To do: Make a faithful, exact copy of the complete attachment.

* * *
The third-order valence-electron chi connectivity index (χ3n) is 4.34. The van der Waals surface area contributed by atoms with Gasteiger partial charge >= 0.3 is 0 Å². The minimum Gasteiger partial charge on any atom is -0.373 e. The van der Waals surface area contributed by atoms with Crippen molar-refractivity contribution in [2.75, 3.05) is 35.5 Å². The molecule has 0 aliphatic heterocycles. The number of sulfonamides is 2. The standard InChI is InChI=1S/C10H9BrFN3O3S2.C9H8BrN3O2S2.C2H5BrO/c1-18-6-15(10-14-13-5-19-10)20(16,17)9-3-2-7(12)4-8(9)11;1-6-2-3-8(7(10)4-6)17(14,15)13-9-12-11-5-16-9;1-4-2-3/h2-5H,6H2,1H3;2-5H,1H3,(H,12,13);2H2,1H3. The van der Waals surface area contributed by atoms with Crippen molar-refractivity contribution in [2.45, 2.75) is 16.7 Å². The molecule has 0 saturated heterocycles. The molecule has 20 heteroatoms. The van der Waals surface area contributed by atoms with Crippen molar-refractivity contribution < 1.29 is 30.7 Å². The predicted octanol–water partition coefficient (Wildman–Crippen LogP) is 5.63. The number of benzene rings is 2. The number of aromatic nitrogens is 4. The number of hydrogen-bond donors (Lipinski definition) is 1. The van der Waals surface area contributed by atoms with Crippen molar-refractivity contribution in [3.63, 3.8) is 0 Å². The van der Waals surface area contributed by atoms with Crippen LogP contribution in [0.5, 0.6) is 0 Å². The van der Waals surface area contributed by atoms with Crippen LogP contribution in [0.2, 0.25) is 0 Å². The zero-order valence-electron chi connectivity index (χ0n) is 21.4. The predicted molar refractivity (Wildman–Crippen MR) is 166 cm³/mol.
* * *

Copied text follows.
The third-order valence-electron chi connectivity index (χ3n) is 4.34. The van der Waals surface area contributed by atoms with Gasteiger partial charge >= 0.3 is 0 Å². The minimum Gasteiger partial charge on any atom is -0.373 e. The van der Waals surface area contributed by atoms with Crippen molar-refractivity contribution in [2.75, 3.05) is 35.5 Å². The molecule has 0 aliphatic heterocycles. The number of sulfonamides is 2. The standard InChI is InChI=1S/C10H9BrFN3O3S2.C9H8BrN3O2S2.C2H5BrO/c1-18-6-15(10-14-13-5-19-10)20(16,17)9-3-2-7(12)4-8(9)11;1-6-2-3-8(7(10)4-6)17(14,15)13-9-12-11-5-16-9;1-4-2-3/h2-5H,6H2,1H3;2-5H,1H3,(H,12,13);2H2,1H3. The van der Waals surface area contributed by atoms with Crippen molar-refractivity contribution in [2.45, 2.75) is 16.7 Å². The molecule has 0 saturated heterocycles. The molecule has 20 heteroatoms. The van der Waals surface area contributed by atoms with Crippen molar-refractivity contribution < 1.29 is 30.7 Å². The predicted octanol–water partition coefficient (Wildman–Crippen LogP) is 5.63. The number of benzene rings is 2. The number of aromatic nitrogens is 4. The number of hydrogen-bond donors (Lipinski definition) is 1. The van der Waals surface area contributed by atoms with Crippen molar-refractivity contribution in [3.63, 3.8) is 0 Å². The van der Waals surface area contributed by atoms with Crippen LogP contribution in [0.5, 0.6) is 0 Å². The van der Waals surface area contributed by atoms with Crippen LogP contribution in [0.2, 0.25) is 0 Å². The zero-order valence-electron chi connectivity index (χ0n) is 21.4. The predicted molar refractivity (Wildman–Crippen MR) is 166 cm³/mol.